— Matt Zoller Seitz, rogerebert.com
"[A]fter the brutal attack, Maleficent quickly retools itself, heading into a whirlwind of tones while ignoring the darker implications of its opening story. In a brisk 97 minutes, decades of narrative are distilled into boilerplate genre elements: The chills of a rape revenge fantasy, the mirth of slapstick, and the adrenaline of action."
— Monika Bartyzel, Girls On Film
"[W]elcome to Walt Disney's I Spit On Your Grave."
— Drew McWeeny, HitFix.com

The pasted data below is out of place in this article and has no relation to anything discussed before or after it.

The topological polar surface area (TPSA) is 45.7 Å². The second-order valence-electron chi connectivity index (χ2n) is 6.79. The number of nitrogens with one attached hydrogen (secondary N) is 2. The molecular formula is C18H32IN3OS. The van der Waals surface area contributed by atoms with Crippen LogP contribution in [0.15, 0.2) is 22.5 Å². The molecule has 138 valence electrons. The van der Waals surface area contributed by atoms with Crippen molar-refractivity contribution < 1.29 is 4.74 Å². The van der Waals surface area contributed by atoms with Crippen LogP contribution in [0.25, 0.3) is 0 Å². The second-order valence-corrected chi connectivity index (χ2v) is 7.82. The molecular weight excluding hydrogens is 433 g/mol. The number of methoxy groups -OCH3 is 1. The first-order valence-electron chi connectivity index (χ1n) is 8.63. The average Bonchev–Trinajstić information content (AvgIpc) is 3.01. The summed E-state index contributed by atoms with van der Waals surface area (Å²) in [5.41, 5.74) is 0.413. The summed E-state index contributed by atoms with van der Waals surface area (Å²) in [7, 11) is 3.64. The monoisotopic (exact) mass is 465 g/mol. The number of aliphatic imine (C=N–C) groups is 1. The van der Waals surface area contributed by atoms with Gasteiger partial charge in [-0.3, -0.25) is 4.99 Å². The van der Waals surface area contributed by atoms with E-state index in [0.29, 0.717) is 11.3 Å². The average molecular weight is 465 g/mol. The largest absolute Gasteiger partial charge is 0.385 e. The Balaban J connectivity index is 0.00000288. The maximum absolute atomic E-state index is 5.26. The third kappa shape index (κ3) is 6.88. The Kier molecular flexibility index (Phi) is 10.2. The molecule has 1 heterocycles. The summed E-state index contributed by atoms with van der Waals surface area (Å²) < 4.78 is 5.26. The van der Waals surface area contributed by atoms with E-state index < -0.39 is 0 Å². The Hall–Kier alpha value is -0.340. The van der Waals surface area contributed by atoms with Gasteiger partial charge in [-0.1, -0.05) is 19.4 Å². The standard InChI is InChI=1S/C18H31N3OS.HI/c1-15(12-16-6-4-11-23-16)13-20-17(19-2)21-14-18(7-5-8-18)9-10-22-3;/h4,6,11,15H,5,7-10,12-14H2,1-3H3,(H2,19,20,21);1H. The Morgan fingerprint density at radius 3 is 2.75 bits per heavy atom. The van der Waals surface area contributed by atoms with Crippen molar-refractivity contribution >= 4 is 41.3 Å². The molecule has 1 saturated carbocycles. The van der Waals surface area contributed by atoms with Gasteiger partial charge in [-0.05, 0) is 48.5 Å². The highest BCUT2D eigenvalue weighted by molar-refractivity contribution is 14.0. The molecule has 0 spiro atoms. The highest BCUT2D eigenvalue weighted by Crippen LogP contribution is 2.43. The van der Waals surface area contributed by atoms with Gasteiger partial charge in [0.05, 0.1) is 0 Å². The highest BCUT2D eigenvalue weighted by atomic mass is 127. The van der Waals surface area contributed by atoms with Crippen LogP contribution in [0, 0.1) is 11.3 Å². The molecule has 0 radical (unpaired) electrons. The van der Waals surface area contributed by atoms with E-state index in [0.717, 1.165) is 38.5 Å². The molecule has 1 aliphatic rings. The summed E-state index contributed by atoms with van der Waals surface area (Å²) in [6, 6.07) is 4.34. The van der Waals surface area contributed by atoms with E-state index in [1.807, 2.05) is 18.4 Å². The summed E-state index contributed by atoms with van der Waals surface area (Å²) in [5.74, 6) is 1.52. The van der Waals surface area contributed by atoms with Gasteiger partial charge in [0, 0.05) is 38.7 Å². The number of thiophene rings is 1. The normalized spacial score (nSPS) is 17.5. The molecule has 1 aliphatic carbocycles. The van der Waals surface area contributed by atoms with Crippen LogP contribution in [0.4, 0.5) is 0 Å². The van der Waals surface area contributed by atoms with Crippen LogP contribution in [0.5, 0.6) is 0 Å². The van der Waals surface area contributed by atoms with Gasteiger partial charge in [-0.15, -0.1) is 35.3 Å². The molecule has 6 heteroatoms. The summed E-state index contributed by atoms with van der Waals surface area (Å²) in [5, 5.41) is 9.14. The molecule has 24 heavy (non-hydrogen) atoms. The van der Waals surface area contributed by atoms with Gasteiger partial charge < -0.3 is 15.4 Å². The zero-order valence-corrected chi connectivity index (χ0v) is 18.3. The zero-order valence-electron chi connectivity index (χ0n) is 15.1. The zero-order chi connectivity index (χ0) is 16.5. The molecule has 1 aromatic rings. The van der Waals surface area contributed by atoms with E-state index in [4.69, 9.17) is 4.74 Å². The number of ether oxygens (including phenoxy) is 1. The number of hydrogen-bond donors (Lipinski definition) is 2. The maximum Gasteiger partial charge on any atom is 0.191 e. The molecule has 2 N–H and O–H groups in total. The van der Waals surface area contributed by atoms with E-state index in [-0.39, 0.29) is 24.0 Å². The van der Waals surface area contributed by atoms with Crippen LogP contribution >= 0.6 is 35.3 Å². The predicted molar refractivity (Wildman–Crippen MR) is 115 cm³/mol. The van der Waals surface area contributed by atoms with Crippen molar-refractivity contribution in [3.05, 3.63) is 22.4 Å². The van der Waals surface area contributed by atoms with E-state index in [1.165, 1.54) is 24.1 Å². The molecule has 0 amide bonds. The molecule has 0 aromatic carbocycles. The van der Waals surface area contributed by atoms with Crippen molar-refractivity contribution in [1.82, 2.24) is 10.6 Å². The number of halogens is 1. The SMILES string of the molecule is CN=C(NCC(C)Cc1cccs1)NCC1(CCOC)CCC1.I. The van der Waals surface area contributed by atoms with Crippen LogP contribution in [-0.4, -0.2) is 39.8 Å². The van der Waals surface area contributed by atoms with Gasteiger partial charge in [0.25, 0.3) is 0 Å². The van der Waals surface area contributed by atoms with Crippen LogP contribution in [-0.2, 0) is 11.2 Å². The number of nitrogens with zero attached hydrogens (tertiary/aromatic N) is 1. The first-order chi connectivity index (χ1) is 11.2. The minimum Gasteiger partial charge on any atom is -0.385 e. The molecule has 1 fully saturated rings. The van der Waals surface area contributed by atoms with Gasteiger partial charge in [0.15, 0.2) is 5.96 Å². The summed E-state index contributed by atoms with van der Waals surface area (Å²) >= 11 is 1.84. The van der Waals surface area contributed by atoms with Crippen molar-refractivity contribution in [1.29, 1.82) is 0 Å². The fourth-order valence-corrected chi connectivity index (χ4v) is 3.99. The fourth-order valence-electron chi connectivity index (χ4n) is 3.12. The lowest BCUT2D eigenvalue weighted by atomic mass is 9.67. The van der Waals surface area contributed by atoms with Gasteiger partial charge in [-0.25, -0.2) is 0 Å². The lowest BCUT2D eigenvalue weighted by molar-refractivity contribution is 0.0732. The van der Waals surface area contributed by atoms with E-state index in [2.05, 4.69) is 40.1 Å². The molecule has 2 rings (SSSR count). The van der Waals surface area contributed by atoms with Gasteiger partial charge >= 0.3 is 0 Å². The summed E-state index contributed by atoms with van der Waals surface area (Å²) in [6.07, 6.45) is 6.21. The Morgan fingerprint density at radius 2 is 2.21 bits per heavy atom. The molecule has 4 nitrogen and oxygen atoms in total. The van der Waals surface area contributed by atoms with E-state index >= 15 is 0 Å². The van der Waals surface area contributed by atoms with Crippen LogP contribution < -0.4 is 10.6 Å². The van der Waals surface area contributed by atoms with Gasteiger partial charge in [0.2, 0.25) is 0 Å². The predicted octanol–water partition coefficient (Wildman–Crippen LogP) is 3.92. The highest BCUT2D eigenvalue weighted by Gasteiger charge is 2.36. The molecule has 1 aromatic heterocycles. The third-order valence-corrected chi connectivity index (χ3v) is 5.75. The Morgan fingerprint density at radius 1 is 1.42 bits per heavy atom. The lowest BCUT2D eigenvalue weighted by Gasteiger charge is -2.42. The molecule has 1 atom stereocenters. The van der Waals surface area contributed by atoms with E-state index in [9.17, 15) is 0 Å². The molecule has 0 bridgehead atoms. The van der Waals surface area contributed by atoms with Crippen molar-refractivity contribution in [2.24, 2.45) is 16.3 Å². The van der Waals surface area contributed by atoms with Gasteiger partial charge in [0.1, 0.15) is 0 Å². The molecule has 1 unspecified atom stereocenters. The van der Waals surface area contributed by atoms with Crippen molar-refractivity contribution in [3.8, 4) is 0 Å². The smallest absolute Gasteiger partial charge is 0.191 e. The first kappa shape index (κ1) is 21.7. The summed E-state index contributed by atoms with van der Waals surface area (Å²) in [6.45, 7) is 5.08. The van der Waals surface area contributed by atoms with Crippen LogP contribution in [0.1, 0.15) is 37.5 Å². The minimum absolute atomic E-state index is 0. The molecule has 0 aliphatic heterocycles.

So intoned the critics of Disney's Maleficent, which (so far) has managed to gross over $756 million since opening May 30th. Many reviews, as a matter of fact, touched on this rape-as-metaphor idea in some form or another, to the dismay of many moviegoers/overprotective parents who outright refused to believe that the Mouse House would sneak such subversively sinister material into one of their patented family entertainments. Never mind that Angelina Jolie herself admitted as much during interviews ("The core of [the movie] is abuse, and how the abused have a choice of abusing others or overcoming and remaining loving, open people," she told the BBC on June 10). The cold hard truth is that, from Hans Christian Anderson to Charles Perrault to the Brothers Grimm, even our fondest fairy tales have always been metaphors for something. What matters is how those metaphors are presented to the eyes and ears of anyone old enough to comprehend them.